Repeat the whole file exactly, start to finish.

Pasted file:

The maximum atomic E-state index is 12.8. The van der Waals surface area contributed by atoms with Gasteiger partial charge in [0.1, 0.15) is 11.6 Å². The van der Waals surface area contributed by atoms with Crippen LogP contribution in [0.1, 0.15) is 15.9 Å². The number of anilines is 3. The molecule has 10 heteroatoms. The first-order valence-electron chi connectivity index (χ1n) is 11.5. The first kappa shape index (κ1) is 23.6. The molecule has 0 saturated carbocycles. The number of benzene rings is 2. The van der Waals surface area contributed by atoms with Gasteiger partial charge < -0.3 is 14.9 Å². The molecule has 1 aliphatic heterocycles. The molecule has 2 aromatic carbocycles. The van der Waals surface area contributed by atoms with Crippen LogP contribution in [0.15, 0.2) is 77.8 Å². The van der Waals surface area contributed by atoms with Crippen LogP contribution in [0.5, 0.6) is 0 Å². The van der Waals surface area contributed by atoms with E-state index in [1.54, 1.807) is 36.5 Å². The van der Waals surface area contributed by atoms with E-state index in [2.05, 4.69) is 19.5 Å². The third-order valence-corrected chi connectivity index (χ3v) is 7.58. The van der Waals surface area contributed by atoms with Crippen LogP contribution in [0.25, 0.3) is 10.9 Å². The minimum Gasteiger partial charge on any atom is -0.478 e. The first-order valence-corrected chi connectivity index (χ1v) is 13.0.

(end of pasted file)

The maximum atomic E-state index is 12.8. The van der Waals surface area contributed by atoms with Gasteiger partial charge in [0.1, 0.15) is 11.6 Å². The van der Waals surface area contributed by atoms with Crippen LogP contribution in [0.1, 0.15) is 15.9 Å². The number of anilines is 3. The molecule has 10 heteroatoms. The first-order valence-electron chi connectivity index (χ1n) is 11.5. The first kappa shape index (κ1) is 23.6. The molecule has 0 saturated carbocycles. The number of benzene rings is 2. The van der Waals surface area contributed by atoms with Gasteiger partial charge < -0.3 is 14.9 Å². The molecule has 1 aliphatic heterocycles. The molecule has 2 aromatic carbocycles. The van der Waals surface area contributed by atoms with Crippen LogP contribution in [0.15, 0.2) is 77.8 Å². The van der Waals surface area contributed by atoms with Crippen LogP contribution in [0.5, 0.6) is 0 Å². The van der Waals surface area contributed by atoms with E-state index in [1.54, 1.807) is 36.5 Å². The van der Waals surface area contributed by atoms with E-state index in [2.05, 4.69) is 19.5 Å². The third-order valence-corrected chi connectivity index (χ3v) is 7.58. The van der Waals surface area contributed by atoms with Crippen LogP contribution in [0.25, 0.3) is 10.9 Å². The minimum Gasteiger partial charge on any atom is -0.478 e. The first-order valence-corrected chi connectivity index (χ1v) is 13.0.